We arrived late at Rotterdam, where was their annual mart or fair, so furnished with pictures (especially landscapes and drolleries, as they call those clownish representations), that I was amazed. Some of these I bought and sent into England. The reason of this store of pictures, and their cheapness, proceeds from their want of land to employ their stock, so that it is an ordinary thing to find a common farmer lay out two or three thousand pounds in this commodity. Their houses are full of them, and they vend them at their fairs to very great gains.

Elephant, 1641 – Rembrandt van Rijn.
© Trustees of the British Museum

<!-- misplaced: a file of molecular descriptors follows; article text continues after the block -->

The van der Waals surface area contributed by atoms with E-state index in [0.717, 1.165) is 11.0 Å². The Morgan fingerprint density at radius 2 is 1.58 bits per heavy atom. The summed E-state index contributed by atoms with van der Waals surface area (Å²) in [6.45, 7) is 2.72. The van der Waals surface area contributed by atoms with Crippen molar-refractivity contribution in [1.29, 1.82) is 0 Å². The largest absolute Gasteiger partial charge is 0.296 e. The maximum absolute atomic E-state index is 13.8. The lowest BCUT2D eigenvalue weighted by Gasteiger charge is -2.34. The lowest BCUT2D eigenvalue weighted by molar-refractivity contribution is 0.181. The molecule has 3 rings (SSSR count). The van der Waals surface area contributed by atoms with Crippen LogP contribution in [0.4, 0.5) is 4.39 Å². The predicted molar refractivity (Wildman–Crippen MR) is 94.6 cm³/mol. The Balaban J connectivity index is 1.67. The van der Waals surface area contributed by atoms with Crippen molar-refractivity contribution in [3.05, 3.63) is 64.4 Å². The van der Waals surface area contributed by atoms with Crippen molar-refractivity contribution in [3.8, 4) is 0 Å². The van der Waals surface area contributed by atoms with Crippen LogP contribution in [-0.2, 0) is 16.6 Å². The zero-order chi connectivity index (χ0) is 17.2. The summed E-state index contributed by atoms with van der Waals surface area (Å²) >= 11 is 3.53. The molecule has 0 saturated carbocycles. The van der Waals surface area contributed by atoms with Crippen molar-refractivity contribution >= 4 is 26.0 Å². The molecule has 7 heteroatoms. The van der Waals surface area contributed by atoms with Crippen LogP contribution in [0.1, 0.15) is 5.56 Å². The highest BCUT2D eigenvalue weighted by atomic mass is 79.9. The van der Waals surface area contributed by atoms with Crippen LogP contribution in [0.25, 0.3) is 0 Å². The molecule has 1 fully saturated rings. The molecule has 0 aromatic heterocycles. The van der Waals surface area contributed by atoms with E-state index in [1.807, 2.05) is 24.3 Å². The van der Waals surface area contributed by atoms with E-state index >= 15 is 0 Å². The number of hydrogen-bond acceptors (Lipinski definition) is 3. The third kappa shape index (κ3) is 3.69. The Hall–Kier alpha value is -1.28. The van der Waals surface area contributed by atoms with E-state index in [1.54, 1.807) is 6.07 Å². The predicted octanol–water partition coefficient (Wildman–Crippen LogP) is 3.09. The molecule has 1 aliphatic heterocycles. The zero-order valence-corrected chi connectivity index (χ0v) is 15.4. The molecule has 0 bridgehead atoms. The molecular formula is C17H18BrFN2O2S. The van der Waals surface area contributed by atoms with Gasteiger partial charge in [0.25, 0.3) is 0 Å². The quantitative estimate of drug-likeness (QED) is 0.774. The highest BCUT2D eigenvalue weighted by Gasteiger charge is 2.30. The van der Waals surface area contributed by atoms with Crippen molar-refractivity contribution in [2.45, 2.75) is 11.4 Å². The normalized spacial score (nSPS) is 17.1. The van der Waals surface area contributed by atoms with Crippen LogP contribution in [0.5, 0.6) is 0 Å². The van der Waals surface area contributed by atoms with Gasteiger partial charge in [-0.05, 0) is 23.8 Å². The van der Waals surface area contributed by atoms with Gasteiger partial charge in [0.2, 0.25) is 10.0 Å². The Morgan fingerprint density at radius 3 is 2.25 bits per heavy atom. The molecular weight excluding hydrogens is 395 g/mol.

Here I first saw an elephant, who was extremely well disciplined and obedient. It was a beast of a monstrous size, yet as flexible and nimble in the joints, contrary to the vulgar tradition, as could be imagined from so prodigious a bulk and strange fabric; but I most of all admired the dexterity and strength of its proboscis, on which it was able to support two or three men, and by which it took and reached whatever was offered to it; its teeth were but short, being a female, and not old. I was also shown a pelican, or onocratulas of Pliny, with its large gullets, in which he kept his reserve of fish; the plumage was white, legs red, flat, and film-footed, likewise a cock with four legs, two rumps and vents: also a hen which had two large spurs growing out of her sides, penetrating the feathers of her wings.